An employee’s duty to mitigate would involve finding a new role, such as submitting applications to relevant or comparable postings. Also, if the employee is offered a similar position and refuses to accept it, they may fail to mitigate damages. 

If the employee is found to fail to mitigate damages, their damages for wrongful dismissal will be reduced because they had exacerbated the issue. 

What is a comparable position after an employee is terminated?

Comparable employment includes a comparable position in terms of its status, hours, and level of compensation. It is not required for this new role to be the same as the previous position as long as it is a comparable position that is reasonably adapted to the employee’s abilities. 

In the Gannon case, the court found that the employee did not fulfill her duty to mitigate damages, as she refused to accept an offer for a comparable position. In this case, the employee worked for the employer, a trucking company, for 22 years from 1998 to 2020. She held the roles of dispatcher, accounts receivable, and office clerk. When she was terminated, she was 57 years old. Her salary was approximately $43,000.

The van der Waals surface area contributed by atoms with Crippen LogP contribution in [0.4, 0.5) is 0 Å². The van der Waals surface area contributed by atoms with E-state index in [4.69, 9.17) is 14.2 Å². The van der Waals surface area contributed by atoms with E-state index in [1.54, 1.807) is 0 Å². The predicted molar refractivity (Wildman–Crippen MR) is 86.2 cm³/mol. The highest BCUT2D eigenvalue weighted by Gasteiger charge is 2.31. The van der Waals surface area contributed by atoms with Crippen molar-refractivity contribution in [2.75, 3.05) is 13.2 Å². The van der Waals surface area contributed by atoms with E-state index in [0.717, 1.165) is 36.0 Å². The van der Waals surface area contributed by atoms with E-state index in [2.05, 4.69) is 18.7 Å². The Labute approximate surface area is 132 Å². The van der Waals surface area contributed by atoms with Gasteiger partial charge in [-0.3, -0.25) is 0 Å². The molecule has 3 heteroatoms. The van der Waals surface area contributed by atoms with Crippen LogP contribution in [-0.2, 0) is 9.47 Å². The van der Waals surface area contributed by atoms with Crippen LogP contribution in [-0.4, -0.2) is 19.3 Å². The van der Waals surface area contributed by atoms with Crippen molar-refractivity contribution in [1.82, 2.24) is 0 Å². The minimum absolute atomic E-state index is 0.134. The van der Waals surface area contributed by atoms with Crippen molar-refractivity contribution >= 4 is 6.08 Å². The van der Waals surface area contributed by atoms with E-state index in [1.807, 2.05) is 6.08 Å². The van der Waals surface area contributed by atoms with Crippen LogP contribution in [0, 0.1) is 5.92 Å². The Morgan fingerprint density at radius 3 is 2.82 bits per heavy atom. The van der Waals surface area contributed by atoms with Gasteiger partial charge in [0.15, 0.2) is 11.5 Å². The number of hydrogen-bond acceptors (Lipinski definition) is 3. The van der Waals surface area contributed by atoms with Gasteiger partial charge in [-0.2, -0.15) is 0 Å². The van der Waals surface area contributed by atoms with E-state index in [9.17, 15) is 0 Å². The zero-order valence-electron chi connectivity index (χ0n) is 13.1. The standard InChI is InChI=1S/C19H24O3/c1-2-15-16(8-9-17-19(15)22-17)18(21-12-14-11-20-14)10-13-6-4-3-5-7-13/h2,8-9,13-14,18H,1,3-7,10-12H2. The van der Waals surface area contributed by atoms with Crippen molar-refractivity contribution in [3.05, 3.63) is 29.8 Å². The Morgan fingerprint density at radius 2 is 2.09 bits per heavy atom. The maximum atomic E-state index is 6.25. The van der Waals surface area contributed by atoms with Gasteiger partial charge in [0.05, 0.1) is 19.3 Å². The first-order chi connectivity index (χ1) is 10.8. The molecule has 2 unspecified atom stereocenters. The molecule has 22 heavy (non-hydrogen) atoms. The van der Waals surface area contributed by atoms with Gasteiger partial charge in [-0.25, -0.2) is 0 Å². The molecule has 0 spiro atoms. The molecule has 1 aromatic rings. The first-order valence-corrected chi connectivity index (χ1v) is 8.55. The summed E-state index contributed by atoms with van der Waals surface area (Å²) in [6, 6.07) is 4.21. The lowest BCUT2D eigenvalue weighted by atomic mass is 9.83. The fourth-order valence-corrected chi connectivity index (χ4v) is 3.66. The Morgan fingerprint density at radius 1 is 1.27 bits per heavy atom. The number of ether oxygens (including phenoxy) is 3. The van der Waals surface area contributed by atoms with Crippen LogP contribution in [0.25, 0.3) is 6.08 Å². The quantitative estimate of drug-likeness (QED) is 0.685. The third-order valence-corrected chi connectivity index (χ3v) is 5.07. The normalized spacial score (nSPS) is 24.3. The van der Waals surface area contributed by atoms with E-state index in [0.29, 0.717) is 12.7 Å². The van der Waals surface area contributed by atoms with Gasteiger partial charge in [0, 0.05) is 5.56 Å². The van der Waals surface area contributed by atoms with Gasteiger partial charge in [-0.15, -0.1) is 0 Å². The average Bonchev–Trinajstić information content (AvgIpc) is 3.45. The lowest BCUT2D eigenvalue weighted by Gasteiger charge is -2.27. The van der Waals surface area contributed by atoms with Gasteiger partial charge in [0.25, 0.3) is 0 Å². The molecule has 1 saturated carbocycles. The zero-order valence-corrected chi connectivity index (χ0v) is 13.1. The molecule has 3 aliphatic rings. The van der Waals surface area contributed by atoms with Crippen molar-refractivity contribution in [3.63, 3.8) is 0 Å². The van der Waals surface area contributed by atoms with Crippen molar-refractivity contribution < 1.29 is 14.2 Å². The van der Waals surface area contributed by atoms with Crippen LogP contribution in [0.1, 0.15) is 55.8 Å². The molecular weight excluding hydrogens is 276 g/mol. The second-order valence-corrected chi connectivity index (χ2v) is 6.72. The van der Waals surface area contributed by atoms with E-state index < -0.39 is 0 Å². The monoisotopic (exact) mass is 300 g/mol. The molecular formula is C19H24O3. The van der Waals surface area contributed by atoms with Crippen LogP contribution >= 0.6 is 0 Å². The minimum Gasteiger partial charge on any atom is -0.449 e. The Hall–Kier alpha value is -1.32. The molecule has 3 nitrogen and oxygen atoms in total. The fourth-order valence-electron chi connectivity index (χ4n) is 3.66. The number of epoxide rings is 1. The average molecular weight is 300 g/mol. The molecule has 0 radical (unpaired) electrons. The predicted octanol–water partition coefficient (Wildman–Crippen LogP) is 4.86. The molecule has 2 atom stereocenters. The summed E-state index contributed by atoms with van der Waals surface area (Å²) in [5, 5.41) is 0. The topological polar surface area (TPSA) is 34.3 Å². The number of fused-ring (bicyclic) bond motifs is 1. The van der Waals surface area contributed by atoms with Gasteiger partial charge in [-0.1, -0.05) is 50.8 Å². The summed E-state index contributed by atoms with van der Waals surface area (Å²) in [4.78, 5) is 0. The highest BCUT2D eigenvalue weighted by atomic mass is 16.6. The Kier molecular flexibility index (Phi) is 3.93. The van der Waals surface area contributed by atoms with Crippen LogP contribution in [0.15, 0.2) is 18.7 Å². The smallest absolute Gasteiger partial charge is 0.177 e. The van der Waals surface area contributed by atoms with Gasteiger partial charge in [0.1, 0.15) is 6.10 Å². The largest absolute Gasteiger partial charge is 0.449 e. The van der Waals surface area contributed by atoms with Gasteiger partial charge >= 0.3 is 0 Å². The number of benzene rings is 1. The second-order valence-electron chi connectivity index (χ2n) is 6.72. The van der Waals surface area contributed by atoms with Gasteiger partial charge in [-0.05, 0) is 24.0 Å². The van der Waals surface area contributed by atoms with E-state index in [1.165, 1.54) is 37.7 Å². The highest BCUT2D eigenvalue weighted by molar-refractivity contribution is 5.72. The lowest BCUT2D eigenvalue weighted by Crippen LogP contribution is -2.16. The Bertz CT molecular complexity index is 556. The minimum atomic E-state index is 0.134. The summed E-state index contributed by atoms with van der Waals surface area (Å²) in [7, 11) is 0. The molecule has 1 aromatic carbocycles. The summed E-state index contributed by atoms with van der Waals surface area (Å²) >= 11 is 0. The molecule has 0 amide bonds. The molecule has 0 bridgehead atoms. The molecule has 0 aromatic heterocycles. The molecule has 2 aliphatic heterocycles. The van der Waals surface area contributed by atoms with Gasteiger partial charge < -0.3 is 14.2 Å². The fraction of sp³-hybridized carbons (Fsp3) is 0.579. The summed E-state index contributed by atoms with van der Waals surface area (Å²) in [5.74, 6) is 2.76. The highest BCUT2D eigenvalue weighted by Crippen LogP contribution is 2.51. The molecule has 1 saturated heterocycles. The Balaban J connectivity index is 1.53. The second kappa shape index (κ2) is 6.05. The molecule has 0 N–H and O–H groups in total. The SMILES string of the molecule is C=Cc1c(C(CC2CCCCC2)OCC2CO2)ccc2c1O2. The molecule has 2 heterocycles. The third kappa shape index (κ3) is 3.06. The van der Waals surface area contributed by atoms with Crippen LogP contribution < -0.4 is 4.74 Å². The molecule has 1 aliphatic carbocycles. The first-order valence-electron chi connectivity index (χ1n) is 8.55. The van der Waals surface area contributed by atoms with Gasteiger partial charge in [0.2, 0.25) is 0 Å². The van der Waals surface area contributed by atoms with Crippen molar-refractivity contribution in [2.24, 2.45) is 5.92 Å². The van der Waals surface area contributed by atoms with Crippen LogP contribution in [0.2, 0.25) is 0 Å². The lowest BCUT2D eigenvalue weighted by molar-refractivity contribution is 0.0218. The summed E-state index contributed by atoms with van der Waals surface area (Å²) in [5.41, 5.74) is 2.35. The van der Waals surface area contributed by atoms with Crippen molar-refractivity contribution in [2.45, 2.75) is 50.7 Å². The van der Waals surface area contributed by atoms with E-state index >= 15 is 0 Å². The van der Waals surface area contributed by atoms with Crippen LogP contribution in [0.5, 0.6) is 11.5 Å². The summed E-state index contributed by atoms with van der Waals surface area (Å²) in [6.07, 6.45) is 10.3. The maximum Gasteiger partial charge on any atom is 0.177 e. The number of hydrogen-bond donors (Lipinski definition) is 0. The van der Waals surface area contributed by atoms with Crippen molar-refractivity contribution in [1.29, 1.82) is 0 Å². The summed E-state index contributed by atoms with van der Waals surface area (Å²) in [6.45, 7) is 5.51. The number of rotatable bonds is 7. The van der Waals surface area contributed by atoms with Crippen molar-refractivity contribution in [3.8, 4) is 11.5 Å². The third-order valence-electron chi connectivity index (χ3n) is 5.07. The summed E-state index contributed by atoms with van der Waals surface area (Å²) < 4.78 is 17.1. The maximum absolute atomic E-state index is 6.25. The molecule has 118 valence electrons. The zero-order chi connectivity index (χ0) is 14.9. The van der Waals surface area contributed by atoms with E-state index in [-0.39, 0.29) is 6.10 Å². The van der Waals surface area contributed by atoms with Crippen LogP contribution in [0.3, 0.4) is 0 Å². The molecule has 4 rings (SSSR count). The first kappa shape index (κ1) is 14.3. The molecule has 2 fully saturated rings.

When the employee started, she was hired for an accounts receivable and office clerk role. In 2015, the company’s dispatcher resigned, and the employee took on some dispatch duties. The employee denied doing so. However, she received a wage increase, recognizing that she had accepted new dispatch duties. She claimed that less than half her duties involved dispatch tasks. 

The company was set to shut down by the end of 2020, and the employer sent out a letter to all employees two weeks before the closure to announce the closure. The employee claimed she learned about the company closure when she received the letter.